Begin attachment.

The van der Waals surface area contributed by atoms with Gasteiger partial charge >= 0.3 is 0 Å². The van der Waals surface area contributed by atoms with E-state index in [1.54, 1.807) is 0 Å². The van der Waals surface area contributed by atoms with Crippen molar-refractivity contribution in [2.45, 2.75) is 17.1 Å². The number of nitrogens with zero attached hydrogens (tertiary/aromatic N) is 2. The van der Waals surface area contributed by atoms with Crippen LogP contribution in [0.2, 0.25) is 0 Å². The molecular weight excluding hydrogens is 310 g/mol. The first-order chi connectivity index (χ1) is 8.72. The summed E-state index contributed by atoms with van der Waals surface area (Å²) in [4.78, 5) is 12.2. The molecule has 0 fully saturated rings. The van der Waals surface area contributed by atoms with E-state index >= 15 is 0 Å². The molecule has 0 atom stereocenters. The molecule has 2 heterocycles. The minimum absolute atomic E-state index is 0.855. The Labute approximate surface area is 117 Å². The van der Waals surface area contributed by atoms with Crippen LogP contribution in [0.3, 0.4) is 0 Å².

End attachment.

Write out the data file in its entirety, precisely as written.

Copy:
The van der Waals surface area contributed by atoms with Gasteiger partial charge >= 0.3 is 0 Å². The van der Waals surface area contributed by atoms with E-state index in [1.54, 1.807) is 0 Å². The van der Waals surface area contributed by atoms with Crippen molar-refractivity contribution in [2.45, 2.75) is 17.1 Å². The number of nitrogens with zero attached hydrogens (tertiary/aromatic N) is 2. The van der Waals surface area contributed by atoms with Crippen LogP contribution in [0.2, 0.25) is 0 Å². The molecular weight excluding hydrogens is 310 g/mol. The first-order chi connectivity index (χ1) is 8.72. The summed E-state index contributed by atoms with van der Waals surface area (Å²) in [4.78, 5) is 12.2. The molecule has 0 fully saturated rings. The van der Waals surface area contributed by atoms with E-state index >= 15 is 0 Å². The molecule has 0 atom stereocenters. The molecule has 2 heterocycles. The minimum absolute atomic E-state index is 0.855. The Labute approximate surface area is 117 Å². The van der Waals surface area contributed by atoms with Crippen LogP contribution in [0.3, 0.4) is 0 Å².